Friday, June 17

Your Online Bookshelf

Organising your bookshelf can be a crazy thing. It can also be a lot of fun and quite satisfying. It's a prime way to procrastinate and still feel like you're doing something important…which you are.

Sorting through all the books you own is one thing…but what about all the books you've read? Or all the books you want to read? What a task! Very efficient, though.

I have a journal with all the books I want to read written down in it. When I read one, I cross it out and put little star ratings next to it. I've had if for a few years now and I still love it. It hasn't got all of the books I have ever read inside it or even all the ones I want to read but it's pretty neat.

However, if you don't want to lose something… If you want to trust that you won't misplace a journal or have a word document deleted…turn to the web. There are a few brilliant websites where you can get an account and create your own virtual shelf, sorting through all the books you've read, are reading, want to read, own and more. It isn't just an organisational thing, it's a community. You can connect with your friends and fellow readers and see what they're reading and what they've thought of books you like or are interested in.

Unlike your bookshelves at home, you don't have to choose one way to organise your books. Alphabetical isn't the only way. You can categorise your books into as many shelves as you want. Genre, setting, hot male protagonists. Anything that pleases you.

So, what are these websites I'm talking about? Well, I'm going to give it to you straight. I'm pretty new to the whole scene myself, so I'm no expert but I'll tell you what I know and you can check it out for yourself.

GoodReads

I've had the most experience with GoodReads, although it took me a while to wrap my head around it. I've only recently rejoined after deleting my account a while back because I was in such a muddle with it, too focused on adding friends and not enough with organising my shelf and personalising my networking. It was nothing to do with the site itself, which I love. It was just a personal choice I made as I wanted to start over when the time was right. I have now and I'm looking forward to getting my real kick out of GoodReads.

You can follow people's reviews on GoodReads, add them as friends and shelve your books in all different categories that you choose. You can make and take quizzes, join groups and even share some of your writing on the site.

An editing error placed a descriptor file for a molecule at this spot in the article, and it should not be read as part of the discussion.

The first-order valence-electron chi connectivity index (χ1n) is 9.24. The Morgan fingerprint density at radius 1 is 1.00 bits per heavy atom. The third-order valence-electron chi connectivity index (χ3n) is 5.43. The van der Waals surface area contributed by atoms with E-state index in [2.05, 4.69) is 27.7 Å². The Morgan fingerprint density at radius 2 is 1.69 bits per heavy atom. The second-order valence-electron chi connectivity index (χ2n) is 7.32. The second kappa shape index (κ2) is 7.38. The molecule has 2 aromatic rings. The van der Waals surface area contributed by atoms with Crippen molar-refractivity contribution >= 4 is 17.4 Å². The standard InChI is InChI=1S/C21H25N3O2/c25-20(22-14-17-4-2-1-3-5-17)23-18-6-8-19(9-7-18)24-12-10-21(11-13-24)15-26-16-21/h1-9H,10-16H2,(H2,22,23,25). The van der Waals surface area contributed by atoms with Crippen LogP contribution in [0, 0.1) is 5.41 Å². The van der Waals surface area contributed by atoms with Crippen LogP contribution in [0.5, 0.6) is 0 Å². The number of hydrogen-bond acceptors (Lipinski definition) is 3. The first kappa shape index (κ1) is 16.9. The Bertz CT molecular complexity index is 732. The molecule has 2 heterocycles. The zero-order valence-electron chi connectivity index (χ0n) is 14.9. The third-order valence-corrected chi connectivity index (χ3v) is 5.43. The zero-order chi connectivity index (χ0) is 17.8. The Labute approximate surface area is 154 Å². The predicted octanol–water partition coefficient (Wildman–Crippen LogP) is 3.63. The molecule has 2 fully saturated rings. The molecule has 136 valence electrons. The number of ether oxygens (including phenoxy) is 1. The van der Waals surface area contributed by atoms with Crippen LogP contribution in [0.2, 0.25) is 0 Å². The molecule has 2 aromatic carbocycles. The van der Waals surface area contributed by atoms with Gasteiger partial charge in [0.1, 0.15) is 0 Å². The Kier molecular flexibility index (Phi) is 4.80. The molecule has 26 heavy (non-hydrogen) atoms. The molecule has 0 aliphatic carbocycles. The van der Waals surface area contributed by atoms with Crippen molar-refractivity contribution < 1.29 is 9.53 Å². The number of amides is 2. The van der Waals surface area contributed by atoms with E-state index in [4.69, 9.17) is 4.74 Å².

One of the most interesting things about GoodReads is that a lot of authors have their own pages on the site. This means that they are very well connected to how their books are being received by readers. There is a fair chance that if you write a review of a book, the author might see it. There is nothing greater than writing a review of a book you like and receiving a notice saying that the author liked your review.

Shelfari

Shelfari is a site I am new to but already I'm keen on it. It is very useful to use, although the set-up is somewhat different to GoodReads. Shelfari is owned by Amazon. That means that you can link your Shelfari account to your Amazon account, so that purchases you make from the Amazon website can go onto your shelf.

Just like on GoodReads, you can connect with friends and join groups. Shelfari has a really nice and simple layout that is easy to manage. It took me no time at all before I was able to launch into sorting out my books with all the right tags and my desired choice of covers.

LibraryThing

Now this is a website where I could use a bit of educating. I have no experience with it, only what I know by word of mouth from members.

LibraryThing is another website where you can efficiently catalogue your books, posts reviews, edit your profile and join groups and discussions. It is above all a place for you to network with other readers.

Reviews are key on LibraryThing. Members like to network with other active members who have plenty of content on their shelves that shows they are more open to discussions of books and may have good reading recommendations. So, unlike GoodReads and Shelfari, which are primarily brilliant places to sort through all your books, LibraryThing is really a kingdom for the book lover, who wants to share their enthusiasm for books they read and network with other serious readers and reviewers.

These are just the websites I know and the little I know of them. I look forward to learning more in the future.

Are you a member of GoodReads, Shelfari or LibraryThing? How do you find out about it and what are the key aspects of the site that drew you in as a member?

1 comment:

The Torg said...

One of my favorite books is Nick Hornby's High Fidelity. The protagonist Rob has all these interesting and obsessive ways of organizing his record collection. What you're saying about your books reminds me of that. I look forward to hearing from you here.

Best,

Bill